Tess Koerner did a great job in her dissertation defense (Committee members: Peggy Nelson, Andrew Oxenham, Robert Schlauch, Yang Zhang). Congratulations!

Koerner, T. K., Zhang, Y., Nelson, P., Wang, B., & Zou, H. (2017). Neural indices of phonemic discrimination and sentence-level speech intelligibility in quiet and noise: A P3 study. Hearing Research, 350, 58-67.

This study examined how speech babble noise differentially affected the auditory P3 responses and the associated neural oscillatory activities for consonant and vowel discrimination in relation to segmental- and sentence- level speech perception in noise. The data were collected from 16 normal-hearing participants in a double-oddball paradigm that contained a consonant (/ba/ to /da/) and vowel (/ba/ to /bu/) change in quiet and noise (speech-babble background at a -3 dB signal-to-noise ratio) conditions. Time-frequency analysis was applied to obtain inter-trial phase coherence (ITPC) and event-related spectral perturbation (ERSP) measures in delta, theta, and alpha frequency bands for the P3 response. Behavioral measures included percent correct phoneme detection and reaction time as well as percent correct IEEE sentence recognition in quiet and in noise. Linear mixed-effects models were applied to determine possible brain-behavior correlates. A significant noise-induced reduction in P3 amplitude was found, accompanied by significantly longer P3 latency and decreases in ITPC across all frequency bands of interest. There was a differential effect of noise on consonant discrimination and vowel discrimination in both ERP and behavioral measures, such that noise impacted the detection of the consonant change more than the vowel change. The P3 amplitude and some of the ITPC and ERSP measures were significant predictors of speech perception at segmental- and sentence-levels across listening conditions and stimuli. These data demonstrate that the P3 response with its associated cortical oscillations represents a potential neurophysiological marker for speech perception in noise.

Keywords: speech perception; event-related potential; P3; inter-trial phase coherence (ITPC); event-related spectral perturbation (ERSP) 

Jiang, W., Li, Y., Shu, H., Zhang, L., & Zhang, Y. (2017). Use of semantic context and F0 contours by older listeners during Mandarin speech recognition in quiet and single-talker interference conditions. Journal of the Acoustical Society of America, 141, EL338-EL344.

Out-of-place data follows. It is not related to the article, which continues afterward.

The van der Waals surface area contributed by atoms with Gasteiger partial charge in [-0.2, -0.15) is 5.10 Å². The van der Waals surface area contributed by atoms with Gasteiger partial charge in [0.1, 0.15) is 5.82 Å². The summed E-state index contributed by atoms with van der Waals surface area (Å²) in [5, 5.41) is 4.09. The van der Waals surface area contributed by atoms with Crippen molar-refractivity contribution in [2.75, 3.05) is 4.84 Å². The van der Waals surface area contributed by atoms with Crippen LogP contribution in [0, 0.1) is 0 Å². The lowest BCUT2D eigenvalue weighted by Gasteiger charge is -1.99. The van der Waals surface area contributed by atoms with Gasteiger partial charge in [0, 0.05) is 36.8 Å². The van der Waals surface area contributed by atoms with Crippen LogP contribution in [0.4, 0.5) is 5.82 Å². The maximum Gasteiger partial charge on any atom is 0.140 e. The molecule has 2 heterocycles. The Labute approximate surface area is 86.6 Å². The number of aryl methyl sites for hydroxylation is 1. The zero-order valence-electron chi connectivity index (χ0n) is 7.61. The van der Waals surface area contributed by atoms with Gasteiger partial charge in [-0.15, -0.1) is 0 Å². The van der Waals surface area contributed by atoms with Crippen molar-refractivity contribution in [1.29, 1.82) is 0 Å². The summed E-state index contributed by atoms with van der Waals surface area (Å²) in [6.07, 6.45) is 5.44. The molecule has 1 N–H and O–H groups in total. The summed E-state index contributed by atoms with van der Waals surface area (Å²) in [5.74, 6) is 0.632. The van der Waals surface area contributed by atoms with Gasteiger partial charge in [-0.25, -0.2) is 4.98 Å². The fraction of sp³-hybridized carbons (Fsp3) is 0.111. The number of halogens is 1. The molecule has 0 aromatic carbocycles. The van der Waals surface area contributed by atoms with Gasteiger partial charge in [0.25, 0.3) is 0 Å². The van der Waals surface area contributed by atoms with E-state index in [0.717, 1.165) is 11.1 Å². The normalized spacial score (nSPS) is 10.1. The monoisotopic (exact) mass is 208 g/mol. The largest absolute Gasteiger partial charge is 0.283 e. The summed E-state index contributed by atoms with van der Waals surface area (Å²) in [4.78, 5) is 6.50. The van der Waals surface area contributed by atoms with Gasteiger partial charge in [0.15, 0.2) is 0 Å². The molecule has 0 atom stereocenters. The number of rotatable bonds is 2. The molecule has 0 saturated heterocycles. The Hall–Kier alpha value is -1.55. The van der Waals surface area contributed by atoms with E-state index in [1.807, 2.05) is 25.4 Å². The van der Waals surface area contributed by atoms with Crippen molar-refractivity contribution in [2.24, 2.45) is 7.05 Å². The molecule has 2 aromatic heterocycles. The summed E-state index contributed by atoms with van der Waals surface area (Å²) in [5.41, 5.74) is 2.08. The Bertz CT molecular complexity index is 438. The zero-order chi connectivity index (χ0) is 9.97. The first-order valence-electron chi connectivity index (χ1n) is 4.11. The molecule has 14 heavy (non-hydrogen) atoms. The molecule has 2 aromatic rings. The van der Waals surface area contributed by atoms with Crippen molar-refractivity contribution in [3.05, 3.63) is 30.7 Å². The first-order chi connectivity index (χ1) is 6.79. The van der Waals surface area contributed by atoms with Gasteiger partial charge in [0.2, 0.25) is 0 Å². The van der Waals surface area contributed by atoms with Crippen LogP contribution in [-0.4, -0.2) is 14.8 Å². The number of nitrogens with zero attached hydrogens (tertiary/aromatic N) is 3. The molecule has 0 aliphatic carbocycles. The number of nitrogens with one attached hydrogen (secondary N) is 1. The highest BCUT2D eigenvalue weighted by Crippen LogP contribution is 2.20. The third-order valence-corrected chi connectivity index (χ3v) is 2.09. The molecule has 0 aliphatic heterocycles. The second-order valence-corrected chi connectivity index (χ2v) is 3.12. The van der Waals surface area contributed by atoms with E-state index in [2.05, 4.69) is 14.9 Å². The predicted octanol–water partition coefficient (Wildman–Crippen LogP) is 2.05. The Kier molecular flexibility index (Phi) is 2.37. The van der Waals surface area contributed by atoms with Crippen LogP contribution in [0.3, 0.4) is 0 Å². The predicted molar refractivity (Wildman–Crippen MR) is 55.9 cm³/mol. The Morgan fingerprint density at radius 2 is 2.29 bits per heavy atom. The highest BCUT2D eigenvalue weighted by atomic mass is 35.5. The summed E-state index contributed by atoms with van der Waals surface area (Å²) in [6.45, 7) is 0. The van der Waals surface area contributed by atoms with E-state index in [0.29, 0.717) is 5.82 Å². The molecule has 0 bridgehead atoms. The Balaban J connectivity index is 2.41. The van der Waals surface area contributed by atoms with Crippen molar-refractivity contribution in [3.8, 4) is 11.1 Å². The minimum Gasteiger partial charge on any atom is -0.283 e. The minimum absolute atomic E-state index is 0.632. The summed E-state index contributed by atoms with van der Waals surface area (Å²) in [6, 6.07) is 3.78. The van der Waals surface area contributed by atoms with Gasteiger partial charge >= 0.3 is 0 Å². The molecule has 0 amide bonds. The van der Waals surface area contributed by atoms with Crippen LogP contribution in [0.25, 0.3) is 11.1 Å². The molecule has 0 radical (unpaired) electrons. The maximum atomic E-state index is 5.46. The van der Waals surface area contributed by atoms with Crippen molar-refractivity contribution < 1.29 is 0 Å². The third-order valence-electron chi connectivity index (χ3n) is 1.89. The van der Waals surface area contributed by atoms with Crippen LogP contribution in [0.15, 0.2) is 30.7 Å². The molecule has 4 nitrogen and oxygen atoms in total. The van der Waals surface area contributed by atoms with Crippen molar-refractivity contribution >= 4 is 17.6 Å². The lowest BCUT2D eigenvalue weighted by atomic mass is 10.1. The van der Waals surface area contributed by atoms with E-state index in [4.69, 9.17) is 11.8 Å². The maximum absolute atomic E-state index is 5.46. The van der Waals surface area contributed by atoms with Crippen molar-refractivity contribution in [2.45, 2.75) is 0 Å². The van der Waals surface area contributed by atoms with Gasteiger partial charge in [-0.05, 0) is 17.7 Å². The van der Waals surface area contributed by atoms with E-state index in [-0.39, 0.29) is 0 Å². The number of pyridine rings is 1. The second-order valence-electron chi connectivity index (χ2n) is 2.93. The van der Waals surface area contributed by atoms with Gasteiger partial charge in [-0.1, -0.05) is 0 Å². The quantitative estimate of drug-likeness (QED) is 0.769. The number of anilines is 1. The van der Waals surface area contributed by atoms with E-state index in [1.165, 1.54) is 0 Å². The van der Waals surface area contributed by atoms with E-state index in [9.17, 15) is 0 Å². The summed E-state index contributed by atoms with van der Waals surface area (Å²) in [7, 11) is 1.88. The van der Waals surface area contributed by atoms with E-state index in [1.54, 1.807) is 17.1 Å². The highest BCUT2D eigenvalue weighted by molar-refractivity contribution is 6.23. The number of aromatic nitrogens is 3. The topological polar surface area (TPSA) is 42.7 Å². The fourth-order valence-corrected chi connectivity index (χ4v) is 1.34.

Abstract: This study followed up Wang et al. (2013) to investigate factors influencing older listeners’ Mandarin speech recognition in quiet vs. single-talker interference. Listening condition was found to interact with F0 contour, revealing that natural F0 contours provided benefit in the interference condition whereas semantic context contributed similarly to both conditions. There was also a significant interaction between semantic context and F0 contour, demonstrating the importance of semantic context when F0 was flattened. Together, findings from the two studies indicate that aging differentially affects tonal language speakers’ dependence on F0 contours and semantic context for speech perception in suboptimal conditions.

Keywords: Mandarin speech recognition; older listeners; semantic context; F0 contours; quiet; single-talker interference

Koerner, T. K., & Zhang, Y. (Accepted). Application of linear mixed-effects models in human neuroscience research: A comparison with Pearson correlation in two auditory electrophysiology studies. Brain Sciences.

Abstract: Neurophysiological studies are often designed to examine relationships between measures from different testing conditions, time points, or analysis techniques within the same group of participants. Appropriate statistical techniques that can take into account repeated measures and multivariate predictor variables are integral and essential to successful data analysis and interpretation. This work implements and compares conventional Pearson correlations and linear mixed-effects (LME) regression models using data from two recently published auditory electrophysiology studies. For the specific research questions in both studies, the Pearson’s correlation test is inappropriate for determining strengths between the behavioral responses for speech-in-noise recognition and the multiple neurophysiological measures as the neural responses across listening conditions were simply treated as independent measures. In contrast, the LME models allow a systematic approach to incorporate both fixed-effect and random-effect terms to deal with the categorical grouping factor of listening conditions, between-subject baseline differences in the multiple measures, and the correlational structure among the predictor variables. Together, the comparative data demonstrate the advantages as well as the necessity to apply mixed-effects models to properly account for the built-in relationships among the multiple predictor variables, which has important implications for proper statistical modelling and interpretation of human behavior in terms of neural correlates and biomarkers.

Keywords: Pearson correlation; linear mixed-effects regression models; repeated measures; neurophysiology; event-related potential

Acknowledgments: This work was supported in part by the Charles E. Speaks Graduate Fellowship (TKK), the Bryng Bryngelson Research Fund (TKK and YZ), the Capita Foundation (YZ), the Brain Imaging Research Project award and single semester leave award (YZ) from the College of Liberal Arts, and the University of Minnesota Grand Challenges Exploratory Research Project Grant (YZ). We would like to thank Boxiang Wang, Hui Zou, Peggy Nelson, and Edward Carney for their assistance.

Luodi Yu has been selected for the Diversity Award to attend the IMFAR 2017 meeting, May 10-13 in San Francisco, California, USA.

Geraldine Dawson, INSAR President
Matthew Lerner, INSAR Awards Committee Chair

Yu, L., Rao, A., Zhang, Y., Burton, P.C., Rishiq, D., & Abrams, H. (2017). Neuromodulatory effects of auditory training and hearing aid use on audiovisual speech perception in elderly individuals. Frontiers in Aging Neuroscience, 9, 30.